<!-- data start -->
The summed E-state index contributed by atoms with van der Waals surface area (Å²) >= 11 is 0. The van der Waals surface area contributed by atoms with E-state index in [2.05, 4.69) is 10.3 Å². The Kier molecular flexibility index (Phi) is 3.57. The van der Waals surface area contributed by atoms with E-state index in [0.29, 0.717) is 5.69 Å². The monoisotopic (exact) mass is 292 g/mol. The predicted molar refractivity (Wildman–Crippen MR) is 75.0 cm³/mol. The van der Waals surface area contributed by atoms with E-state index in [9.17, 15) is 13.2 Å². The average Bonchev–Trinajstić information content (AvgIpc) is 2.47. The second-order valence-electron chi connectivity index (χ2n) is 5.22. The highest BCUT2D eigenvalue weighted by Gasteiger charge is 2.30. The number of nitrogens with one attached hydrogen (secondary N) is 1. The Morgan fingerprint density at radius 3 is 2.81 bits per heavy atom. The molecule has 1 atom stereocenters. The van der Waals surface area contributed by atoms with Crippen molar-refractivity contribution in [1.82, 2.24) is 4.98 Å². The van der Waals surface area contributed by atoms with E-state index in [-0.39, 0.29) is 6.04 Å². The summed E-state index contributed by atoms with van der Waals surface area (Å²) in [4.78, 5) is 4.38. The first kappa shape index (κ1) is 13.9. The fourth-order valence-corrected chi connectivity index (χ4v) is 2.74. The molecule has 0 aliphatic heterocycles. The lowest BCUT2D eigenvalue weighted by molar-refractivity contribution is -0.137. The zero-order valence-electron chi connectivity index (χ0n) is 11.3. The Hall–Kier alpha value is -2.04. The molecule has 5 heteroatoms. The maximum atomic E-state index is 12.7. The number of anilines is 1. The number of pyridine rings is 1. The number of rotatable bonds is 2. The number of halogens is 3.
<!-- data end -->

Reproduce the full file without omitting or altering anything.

The summed E-state index contributed by atoms with van der Waals surface area (Å²) >= 11 is 0. The van der Waals surface area contributed by atoms with E-state index in [2.05, 4.69) is 10.3 Å². The Kier molecular flexibility index (Phi) is 3.57. The van der Waals surface area contributed by atoms with E-state index in [0.29, 0.717) is 5.69 Å². The monoisotopic (exact) mass is 292 g/mol. The predicted molar refractivity (Wildman–Crippen MR) is 75.0 cm³/mol. The van der Waals surface area contributed by atoms with E-state index in [9.17, 15) is 13.2 Å². The average Bonchev–Trinajstić information content (AvgIpc) is 2.47. The second-order valence-electron chi connectivity index (χ2n) is 5.22. The highest BCUT2D eigenvalue weighted by Gasteiger charge is 2.30. The number of nitrogens with one attached hydrogen (secondary N) is 1. The Morgan fingerprint density at radius 3 is 2.81 bits per heavy atom. The molecule has 1 atom stereocenters. The van der Waals surface area contributed by atoms with Crippen molar-refractivity contribution in [1.82, 2.24) is 4.98 Å². The van der Waals surface area contributed by atoms with E-state index in [-0.39, 0.29) is 6.04 Å². The summed E-state index contributed by atoms with van der Waals surface area (Å²) in [4.78, 5) is 4.38. The first kappa shape index (κ1) is 13.9. The fourth-order valence-corrected chi connectivity index (χ4v) is 2.74. The molecule has 0 aliphatic heterocycles. The lowest BCUT2D eigenvalue weighted by molar-refractivity contribution is -0.137. The zero-order valence-electron chi connectivity index (χ0n) is 11.3. The Hall–Kier alpha value is -2.04. The molecule has 5 heteroatoms. The maximum atomic E-state index is 12.7. The number of anilines is 1. The number of pyridine rings is 1. The number of rotatable bonds is 2. The number of halogens is 3.